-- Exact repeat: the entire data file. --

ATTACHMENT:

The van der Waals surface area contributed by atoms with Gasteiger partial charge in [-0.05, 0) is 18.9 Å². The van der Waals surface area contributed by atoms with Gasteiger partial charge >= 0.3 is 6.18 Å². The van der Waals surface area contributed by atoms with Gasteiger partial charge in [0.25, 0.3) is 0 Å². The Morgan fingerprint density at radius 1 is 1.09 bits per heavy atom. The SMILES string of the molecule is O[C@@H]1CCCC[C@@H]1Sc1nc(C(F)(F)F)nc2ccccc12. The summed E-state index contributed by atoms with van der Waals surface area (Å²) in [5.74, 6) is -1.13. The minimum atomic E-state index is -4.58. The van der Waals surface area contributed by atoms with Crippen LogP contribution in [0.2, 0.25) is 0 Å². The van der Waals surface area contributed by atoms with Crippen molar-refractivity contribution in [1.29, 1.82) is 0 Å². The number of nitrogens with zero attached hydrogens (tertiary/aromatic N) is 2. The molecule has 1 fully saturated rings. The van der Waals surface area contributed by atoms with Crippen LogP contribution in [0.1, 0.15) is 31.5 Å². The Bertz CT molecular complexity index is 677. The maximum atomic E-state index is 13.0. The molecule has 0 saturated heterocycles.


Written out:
The van der Waals surface area contributed by atoms with Gasteiger partial charge in [-0.05, 0) is 18.9 Å². The van der Waals surface area contributed by atoms with Gasteiger partial charge >= 0.3 is 6.18 Å². The van der Waals surface area contributed by atoms with Gasteiger partial charge in [0.25, 0.3) is 0 Å². The Morgan fingerprint density at radius 1 is 1.09 bits per heavy atom. The SMILES string of the molecule is O[C@@H]1CCCC[C@@H]1Sc1nc(C(F)(F)F)nc2ccccc12. The summed E-state index contributed by atoms with van der Waals surface area (Å²) in [5.74, 6) is -1.13. The minimum atomic E-state index is -4.58. The van der Waals surface area contributed by atoms with Crippen LogP contribution in [0.2, 0.25) is 0 Å². The van der Waals surface area contributed by atoms with Crippen molar-refractivity contribution in [1.29, 1.82) is 0 Å². The number of nitrogens with zero attached hydrogens (tertiary/aromatic N) is 2. The molecule has 1 fully saturated rings. The van der Waals surface area contributed by atoms with Crippen LogP contribution in [0.1, 0.15) is 31.5 Å². The Bertz CT molecular complexity index is 677. The maximum atomic E-state index is 13.0. The molecule has 0 saturated heterocycles.